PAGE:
You’ve heard me talk about inflammation a lot. Headaches, joint pain, bloating, digestive upset, even chronic health conditions can all be connected back to a root cause: inflammation.
It’s important to understand where inflammation comes from, because if you keep unknowingly engaging in behaviors or eating foods that contribute to inflammation, then it’s kind of like pouring salt in a wound — you’ll feel worse.
So let’s look at inflammation and identify some causes.
First, what is inflammation?
Inflammation is our body’s normal and healthy response to injury or attack on the immune system. Inflammation on the surface of the body, known as acute inflammation, is commonly described as heat, redness, swelling, and pain. Chronic, low-level inflammation at the cellular level – known as the “silent killer” – develops without pain and can lead to obesity, diabetes, cancer, and heart disease.

What causes it?
Here are some examples of the top contributors to inflammation…
Diet: trans fats, refined sugar, gluten, food additives, and refined grains, etc.
Environment: Pollution, smoke, pesticides, herbicides, heavy metals, etc.
Stress: Psychological, personal, relationships, workplace, etc.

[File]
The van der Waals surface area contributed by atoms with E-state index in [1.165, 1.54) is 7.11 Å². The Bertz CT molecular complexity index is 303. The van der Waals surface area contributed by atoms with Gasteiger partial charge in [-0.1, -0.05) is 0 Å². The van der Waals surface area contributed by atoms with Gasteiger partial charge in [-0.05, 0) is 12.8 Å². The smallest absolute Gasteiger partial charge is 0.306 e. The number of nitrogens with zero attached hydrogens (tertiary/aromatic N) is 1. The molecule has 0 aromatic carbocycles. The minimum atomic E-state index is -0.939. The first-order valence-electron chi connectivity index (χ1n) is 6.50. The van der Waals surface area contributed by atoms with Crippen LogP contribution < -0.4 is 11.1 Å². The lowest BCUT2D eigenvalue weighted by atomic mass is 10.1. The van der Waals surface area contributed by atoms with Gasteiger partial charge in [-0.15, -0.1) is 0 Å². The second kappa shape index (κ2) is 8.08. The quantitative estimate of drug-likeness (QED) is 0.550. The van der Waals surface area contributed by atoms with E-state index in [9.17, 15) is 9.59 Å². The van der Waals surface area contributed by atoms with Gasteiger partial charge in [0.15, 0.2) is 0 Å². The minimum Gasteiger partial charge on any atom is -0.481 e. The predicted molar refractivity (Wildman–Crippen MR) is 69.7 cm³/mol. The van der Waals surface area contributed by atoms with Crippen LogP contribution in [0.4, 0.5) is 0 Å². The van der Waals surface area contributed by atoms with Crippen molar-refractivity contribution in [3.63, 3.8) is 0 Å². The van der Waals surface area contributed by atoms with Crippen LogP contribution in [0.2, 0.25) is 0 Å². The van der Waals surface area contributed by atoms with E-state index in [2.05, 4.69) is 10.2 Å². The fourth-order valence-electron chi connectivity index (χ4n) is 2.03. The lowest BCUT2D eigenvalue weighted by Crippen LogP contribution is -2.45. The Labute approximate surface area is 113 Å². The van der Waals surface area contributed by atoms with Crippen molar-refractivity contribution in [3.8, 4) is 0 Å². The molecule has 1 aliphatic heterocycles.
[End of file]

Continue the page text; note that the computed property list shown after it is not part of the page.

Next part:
Physical Injury: Infections, injuries, trauma, cuts, fractures, abrasions, etc.
Illness: Excess weight, heart disease, digestive disorders, autoimmune, etc.

How to reduce inflammation
Reducing your exposure to the above factors can help reverse inflammation. So can exercise! Exercising 3-5 days per week, for at least 30 minutes per session, helps reduce excess weight, the likelihood of chronic illness, and builds overall wellness. Additionally, exercise–including yoga and meditation–promotes mental clarity and stress reduction.
Finally, including more anti-inflammatory foods in your diet can lower inflammation, too.
Examples of anti-inflammatory foods include…
blueberries
dark chocolate
green tea
wild-caught salmon
turmeric
extra virgin olive oil
dark leafy greens
sweet potatoes
There’s a lot you can on your own to quell the inflammatory fires, but it can be overwhelming to figure out where to start. You don’t have to implement everything at once. Just pick one thing from the list above. What’s one change you could make in the area of food, stress reduction or exercise?
What causes inflammation?
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